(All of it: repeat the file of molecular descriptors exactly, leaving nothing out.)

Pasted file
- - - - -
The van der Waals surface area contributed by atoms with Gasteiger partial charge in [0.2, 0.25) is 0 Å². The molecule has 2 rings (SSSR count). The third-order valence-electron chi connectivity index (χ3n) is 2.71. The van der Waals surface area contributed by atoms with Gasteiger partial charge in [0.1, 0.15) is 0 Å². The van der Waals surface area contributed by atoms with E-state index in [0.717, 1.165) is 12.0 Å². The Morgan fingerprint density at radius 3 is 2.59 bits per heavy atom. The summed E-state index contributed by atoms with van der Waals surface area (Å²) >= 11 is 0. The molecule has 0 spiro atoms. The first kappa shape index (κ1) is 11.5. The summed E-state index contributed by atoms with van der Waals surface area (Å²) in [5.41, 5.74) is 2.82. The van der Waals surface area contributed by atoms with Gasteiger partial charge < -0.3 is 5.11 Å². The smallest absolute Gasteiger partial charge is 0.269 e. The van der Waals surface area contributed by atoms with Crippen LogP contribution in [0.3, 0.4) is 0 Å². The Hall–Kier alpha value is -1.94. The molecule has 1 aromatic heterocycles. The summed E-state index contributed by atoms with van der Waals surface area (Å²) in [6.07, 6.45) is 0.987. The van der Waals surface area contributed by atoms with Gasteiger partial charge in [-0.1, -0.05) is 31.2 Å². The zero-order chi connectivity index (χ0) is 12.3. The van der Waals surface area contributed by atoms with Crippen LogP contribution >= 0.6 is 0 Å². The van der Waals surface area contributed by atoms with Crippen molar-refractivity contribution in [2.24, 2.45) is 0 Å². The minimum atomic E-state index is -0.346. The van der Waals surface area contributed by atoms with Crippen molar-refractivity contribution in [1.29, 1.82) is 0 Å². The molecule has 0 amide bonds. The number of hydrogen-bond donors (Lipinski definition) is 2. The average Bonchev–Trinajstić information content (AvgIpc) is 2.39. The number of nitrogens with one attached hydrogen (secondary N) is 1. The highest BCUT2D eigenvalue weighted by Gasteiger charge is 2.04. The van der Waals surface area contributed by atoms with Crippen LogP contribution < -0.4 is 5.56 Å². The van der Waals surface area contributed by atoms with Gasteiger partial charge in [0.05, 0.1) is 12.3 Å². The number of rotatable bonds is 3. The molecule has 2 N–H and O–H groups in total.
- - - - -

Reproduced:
The van der Waals surface area contributed by atoms with Gasteiger partial charge in [0.2, 0.25) is 0 Å². The molecule has 2 rings (SSSR count). The third-order valence-electron chi connectivity index (χ3n) is 2.71. The van der Waals surface area contributed by atoms with Gasteiger partial charge in [0.1, 0.15) is 0 Å². The van der Waals surface area contributed by atoms with E-state index in [0.717, 1.165) is 12.0 Å². The Morgan fingerprint density at radius 3 is 2.59 bits per heavy atom. The summed E-state index contributed by atoms with van der Waals surface area (Å²) >= 11 is 0. The molecule has 0 spiro atoms. The first kappa shape index (κ1) is 11.5. The summed E-state index contributed by atoms with van der Waals surface area (Å²) in [5.41, 5.74) is 2.82. The van der Waals surface area contributed by atoms with Gasteiger partial charge < -0.3 is 5.11 Å². The smallest absolute Gasteiger partial charge is 0.269 e. The van der Waals surface area contributed by atoms with Crippen LogP contribution in [0.3, 0.4) is 0 Å². The Hall–Kier alpha value is -1.94. The molecule has 1 aromatic heterocycles. The summed E-state index contributed by atoms with van der Waals surface area (Å²) in [6.07, 6.45) is 0.987. The van der Waals surface area contributed by atoms with Gasteiger partial charge in [-0.1, -0.05) is 31.2 Å². The zero-order chi connectivity index (χ0) is 12.3. The van der Waals surface area contributed by atoms with Crippen LogP contribution >= 0.6 is 0 Å². The van der Waals surface area contributed by atoms with Crippen molar-refractivity contribution in [2.24, 2.45) is 0 Å². The minimum atomic E-state index is -0.346. The van der Waals surface area contributed by atoms with Crippen molar-refractivity contribution in [1.29, 1.82) is 0 Å². The molecule has 0 amide bonds. The number of hydrogen-bond donors (Lipinski definition) is 2. The average Bonchev–Trinajstić information content (AvgIpc) is 2.39. The number of nitrogens with one attached hydrogen (secondary N) is 1. The highest BCUT2D eigenvalue weighted by Gasteiger charge is 2.04. The van der Waals surface area contributed by atoms with Crippen LogP contribution < -0.4 is 5.56 Å². The van der Waals surface area contributed by atoms with Gasteiger partial charge in [0.05, 0.1) is 12.3 Å². The number of rotatable bonds is 3. The molecule has 2 N–H and O–H groups in total.